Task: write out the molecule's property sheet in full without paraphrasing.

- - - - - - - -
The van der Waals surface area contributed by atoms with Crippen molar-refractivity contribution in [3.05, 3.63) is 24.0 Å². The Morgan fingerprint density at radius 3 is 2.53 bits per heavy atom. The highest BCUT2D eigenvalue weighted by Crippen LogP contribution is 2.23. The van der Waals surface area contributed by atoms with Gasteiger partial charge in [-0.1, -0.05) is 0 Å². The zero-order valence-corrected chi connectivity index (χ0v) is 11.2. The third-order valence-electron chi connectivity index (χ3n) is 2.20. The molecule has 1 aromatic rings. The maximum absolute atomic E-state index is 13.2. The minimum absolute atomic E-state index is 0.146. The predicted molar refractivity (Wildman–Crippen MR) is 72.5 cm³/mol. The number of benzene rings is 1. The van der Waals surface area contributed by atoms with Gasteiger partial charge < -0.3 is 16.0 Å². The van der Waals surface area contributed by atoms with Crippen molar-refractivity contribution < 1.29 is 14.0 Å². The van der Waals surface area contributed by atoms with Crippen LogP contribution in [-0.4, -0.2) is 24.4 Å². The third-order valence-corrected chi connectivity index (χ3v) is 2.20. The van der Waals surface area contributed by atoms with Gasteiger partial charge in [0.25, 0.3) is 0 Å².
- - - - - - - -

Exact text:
The van der Waals surface area contributed by atoms with Crippen molar-refractivity contribution in [3.05, 3.63) is 24.0 Å². The Morgan fingerprint density at radius 3 is 2.53 bits per heavy atom. The highest BCUT2D eigenvalue weighted by Crippen LogP contribution is 2.23. The van der Waals surface area contributed by atoms with Gasteiger partial charge in [-0.1, -0.05) is 0 Å². The zero-order valence-corrected chi connectivity index (χ0v) is 11.2. The third-order valence-electron chi connectivity index (χ3n) is 2.20. The molecule has 1 aromatic rings. The maximum absolute atomic E-state index is 13.2. The minimum absolute atomic E-state index is 0.146. The predicted molar refractivity (Wildman–Crippen MR) is 72.5 cm³/mol. The number of benzene rings is 1. The van der Waals surface area contributed by atoms with Gasteiger partial charge < -0.3 is 16.0 Å². The van der Waals surface area contributed by atoms with Crippen molar-refractivity contribution < 1.29 is 14.0 Å². The van der Waals surface area contributed by atoms with Crippen LogP contribution in [-0.4, -0.2) is 24.4 Å². The third-order valence-corrected chi connectivity index (χ3v) is 2.20. The van der Waals surface area contributed by atoms with Gasteiger partial charge in [0.25, 0.3) is 0 Å².